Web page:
Skyscrapers kill 1,500 birds in Philadelphia in a day
Skyscraper collisions killed up to 1,500 migrating birds in Philadelphia, USA, on Friday 2 October alone, it has been revealed.
Although migrant birds colliding with the largely glass-pannelled high-rise buildings of cities along the US east coast is sadly a well-known phenomenon, it is rare for such a large-scale event to take place.
Retired social worker Stephen Maciejewski volunteers for Audubon Pennsylvania, and spends his mornings retrieving the unfortunate carcasses of the previous nights' victims from the streets of Philadelphia city centre, bagging each and noting details such as flight path, time and location of impact. Typically, Maciejewski may only find a few tens of birds each morning, but 2 October revealed something quite shocking.
In three hours to 8 am, he collected no fewer than 400 birds from a small stretch of the city centre that he routinely covers. Considering that building maintenance crews and district workers sweep the streets early each morning before commuters arrive, the figure is estimated to have been at 1,000-1,500 victims. Extrapolating that over the city of Philadelphia, it could amass to several thousand birds in a single night.
A small selection of the songbirds found dead on the morning of 2 October. Species such as Indigo Bunting, Grey Catbird and several warblers, including Black-and-white and Black-throated Blue, can be seen (Stephen Maciejewski).
Speaking to The Philadelphia Inquirer, Maciejewski said: "So many birds were falling out of the sky, we didn't know what was going on. It was a really catastrophic event. The last time something like this happened was in 1948."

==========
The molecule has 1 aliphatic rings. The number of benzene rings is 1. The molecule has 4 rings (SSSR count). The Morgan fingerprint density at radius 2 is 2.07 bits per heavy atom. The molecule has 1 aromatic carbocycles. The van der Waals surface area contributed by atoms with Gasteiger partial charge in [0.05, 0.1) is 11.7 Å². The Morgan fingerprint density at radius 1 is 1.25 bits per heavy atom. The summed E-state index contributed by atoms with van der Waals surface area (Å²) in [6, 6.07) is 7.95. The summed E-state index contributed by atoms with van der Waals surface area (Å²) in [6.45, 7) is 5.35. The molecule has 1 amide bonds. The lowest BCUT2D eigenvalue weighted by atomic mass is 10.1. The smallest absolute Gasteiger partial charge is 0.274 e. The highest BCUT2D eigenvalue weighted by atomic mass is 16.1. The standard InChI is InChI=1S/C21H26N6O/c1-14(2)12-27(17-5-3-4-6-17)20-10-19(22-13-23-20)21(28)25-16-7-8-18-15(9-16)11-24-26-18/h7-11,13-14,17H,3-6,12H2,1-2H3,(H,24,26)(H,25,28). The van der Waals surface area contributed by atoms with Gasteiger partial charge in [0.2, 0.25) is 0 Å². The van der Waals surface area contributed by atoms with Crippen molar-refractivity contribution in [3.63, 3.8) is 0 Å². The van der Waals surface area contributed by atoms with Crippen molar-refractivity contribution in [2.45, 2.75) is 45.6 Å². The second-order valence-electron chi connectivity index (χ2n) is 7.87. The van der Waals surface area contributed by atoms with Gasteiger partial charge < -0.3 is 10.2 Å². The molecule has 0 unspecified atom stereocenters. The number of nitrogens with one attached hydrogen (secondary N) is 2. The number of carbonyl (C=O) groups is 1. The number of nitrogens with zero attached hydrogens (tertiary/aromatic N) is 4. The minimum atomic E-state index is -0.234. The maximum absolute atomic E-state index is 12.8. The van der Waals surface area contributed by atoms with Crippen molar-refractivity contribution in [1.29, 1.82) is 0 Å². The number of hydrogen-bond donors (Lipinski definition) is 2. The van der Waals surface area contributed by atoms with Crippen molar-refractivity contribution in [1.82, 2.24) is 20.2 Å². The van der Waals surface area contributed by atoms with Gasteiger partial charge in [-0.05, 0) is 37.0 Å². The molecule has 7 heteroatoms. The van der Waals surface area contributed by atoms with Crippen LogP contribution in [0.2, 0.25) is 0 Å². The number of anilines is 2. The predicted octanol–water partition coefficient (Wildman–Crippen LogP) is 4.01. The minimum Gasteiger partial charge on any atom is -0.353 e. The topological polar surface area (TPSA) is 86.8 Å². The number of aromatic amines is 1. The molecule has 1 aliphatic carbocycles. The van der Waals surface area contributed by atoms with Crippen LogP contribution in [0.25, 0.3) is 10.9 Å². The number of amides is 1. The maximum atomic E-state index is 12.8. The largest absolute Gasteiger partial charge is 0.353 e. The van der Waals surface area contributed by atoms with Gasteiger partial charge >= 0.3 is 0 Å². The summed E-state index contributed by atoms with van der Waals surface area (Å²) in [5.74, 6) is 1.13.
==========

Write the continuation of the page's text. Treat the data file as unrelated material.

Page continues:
It is suspected that a series of factors combined to create the "perfect storm" for such a high number of casualties on 2 October. A particularly large flight of migrating birds overnight in the eastern US seemed to coincide with a full moon and poor local weather conditions in Philadelphia, with low cloud and light rain likely causing migrating birds to fly lower than normal.
Such collisions are well documented across US cities, and the impact of high-rise buildings on migrating songbirds is so well recognised that in July the US House of Representatives introduced the Bird-Safe Buildings Act of 2019. If approved, it would require buildings to use methods designed to eliminate bird crashes. Examples of 'bird-friendly' glass being implemented in New York have already demonstrated what a positive effect it can have on reducing collisions, and the hope is that this will be adopted more widely in the near future.
"We have to bring people together to make the glass friendlier to birds," Maciejewski said. "We're contributing to the extinction of American songbirds."
Keith Russell, of Pennsylvania Audubon, added: "This is a very big issue in the world of bird conservation. The estimates are 350 million to one billion birds die every year colliding with buildings."